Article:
Some, for instance, might argue that the word “green” has more than one meaning.
And others might claim that “organic” refers to food grown without pesticides and chemical fertilizers.
Yet such definitions are misleading as they don’t cover all of the ways in which those words can be used.
A store could be labeled as organic even if some food is imported from China where pesticide usage is still allowed and
a majority of their produce is genetically modified. The “organic” label does not fully describe the quality of the food, nor does it describe the practices used to produce the food.
The “organic” label implies that a product would never be able to be certified as “natural”, yet this is not true.
The first use of “natural” in relation to food products occurred in 1843 when Charles Perry,
an editor and politician from Maine, publicly opposed a bill that required dyes to be used on foods labeled as “natural.” He wrote in his newspaper:
Fruits and vegetables which are really natural products may be grown and produced without using any artificial coloring matter or any other added substance whatever.
Why then should any labelling law be necessary to enable the public to distinguish between natural products and those of an artificial character?
This law would have prohibited the use of the words “natural” and “unadulterated” on food packages.
The bill was defeated and “natural” lost its role as a regulated word. It wasn’t until 1944 when
the Food, Drug, and Cosmetic Act was passed that Congress defined “natural.”
In this act Congress stated that the term referred to something that had been prepared or preserved without artificial or synthetic ingredients.
Natural flavors could also be added to foods by manufacturers. Because of this, a product can be labeled “natural” despite the fact that it contains ingredients made in a lab.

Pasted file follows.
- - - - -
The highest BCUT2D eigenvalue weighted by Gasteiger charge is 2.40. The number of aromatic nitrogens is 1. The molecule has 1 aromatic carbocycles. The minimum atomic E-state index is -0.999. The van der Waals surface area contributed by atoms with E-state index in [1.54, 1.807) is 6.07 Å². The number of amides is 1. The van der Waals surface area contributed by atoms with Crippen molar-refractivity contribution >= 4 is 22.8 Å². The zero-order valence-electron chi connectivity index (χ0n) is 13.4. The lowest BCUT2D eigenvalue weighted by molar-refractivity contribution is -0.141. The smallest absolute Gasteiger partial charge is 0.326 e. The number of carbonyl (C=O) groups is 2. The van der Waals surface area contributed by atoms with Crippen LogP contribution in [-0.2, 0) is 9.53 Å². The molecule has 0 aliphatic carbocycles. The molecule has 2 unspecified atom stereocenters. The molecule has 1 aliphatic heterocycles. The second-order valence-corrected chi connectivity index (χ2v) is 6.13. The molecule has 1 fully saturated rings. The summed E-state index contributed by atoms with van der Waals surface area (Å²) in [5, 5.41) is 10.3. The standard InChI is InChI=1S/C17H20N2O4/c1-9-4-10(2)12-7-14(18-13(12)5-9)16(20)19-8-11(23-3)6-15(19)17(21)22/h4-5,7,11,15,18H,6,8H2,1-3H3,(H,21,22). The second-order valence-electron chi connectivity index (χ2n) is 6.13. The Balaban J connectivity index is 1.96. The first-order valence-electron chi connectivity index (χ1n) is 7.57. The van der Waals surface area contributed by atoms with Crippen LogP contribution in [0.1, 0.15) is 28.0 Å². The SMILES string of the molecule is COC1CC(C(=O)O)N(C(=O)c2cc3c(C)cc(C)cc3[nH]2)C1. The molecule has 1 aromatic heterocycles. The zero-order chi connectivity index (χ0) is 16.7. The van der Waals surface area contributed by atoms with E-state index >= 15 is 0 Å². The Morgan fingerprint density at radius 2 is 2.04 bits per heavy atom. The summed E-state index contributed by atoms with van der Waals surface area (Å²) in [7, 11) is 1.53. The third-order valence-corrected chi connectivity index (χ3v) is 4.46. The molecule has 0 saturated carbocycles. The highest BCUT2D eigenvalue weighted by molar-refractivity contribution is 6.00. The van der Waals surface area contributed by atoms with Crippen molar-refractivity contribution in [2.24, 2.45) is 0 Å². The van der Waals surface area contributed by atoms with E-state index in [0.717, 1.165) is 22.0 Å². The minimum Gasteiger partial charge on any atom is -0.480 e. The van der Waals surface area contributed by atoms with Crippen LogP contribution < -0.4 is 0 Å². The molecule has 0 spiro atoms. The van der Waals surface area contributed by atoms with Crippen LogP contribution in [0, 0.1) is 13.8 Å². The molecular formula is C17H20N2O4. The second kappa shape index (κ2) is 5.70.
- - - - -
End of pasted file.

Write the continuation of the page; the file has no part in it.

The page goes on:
Beginning in 2002, the United States Food and Drug administration Modernization Act required
that if a food labeled as “natural” contains both artificial and natural ingredients, the label must explain which ingredient is artificial.
However, this did not help to clarify what exactly is meant by “natural.” While most would assume
that the word refers to foods from nature and minimally processed foods with no additives,
this does not seem to be true. In fact, some companies are able to use highly processed foods or additives and still label their food as “natural.
The term “natural” has taken on so much meaning that it is difficult to define.
It is the process used by a business to make their food, not the ingredients used, that is important.
But because of this and the controversial meaning of this word, food companies have become hesitant
to label their products as “natural.” In fact, many food experts are now questioning whether or not the word “natural” should even be used at all.
An updated definition would look more like this: ” natural – it (or something) was made without using any artificial or synthetic ingredients .”
Some people argue that no matter what you call your foods, they should still reflect the qualities of nature.
In other words, consumers should be able to go out into their yard and pick the foods for their dinner.
Yet others argue that labels only make sense if there is a way to regulate what is meant by that word.
For example, there are regulations in place for the word “organic” which means something different than the word “natural”.
The FDA has yet not decided on whether or not they will change their definition of natural.
In fact they have stated that they have no plans on doing so at this time. The FDA is concerned with food safety and nutrition, not marketing products.
“natural” is an ambiguous term. It is hard to define what it can mean.
This means that businesses are not sure if they are allowed to use this word in their labeling or not.
There is also no way of knowing what the consumer believes the term “natural” means, because
it is a subjective term used by many people to describe different things and products.
The ambiguity in the term “natural” means that many foods with different nutritional values, added ingredients,
and processes are labeled as natural. Consumers can be mislead into buying foods that
contain many unnatural ingredients and processes because these foods may be labeled as natural. unaligated
The history of the word “natural” can be seen in the food industry using the word to describe their products.
In 1938, the FDA was established by President Franklin D. Roosevelt, who made the definition of “natural” part of federal law.
The FDA has used this law to bring remedies against companies that are selling foods with false labeling claims.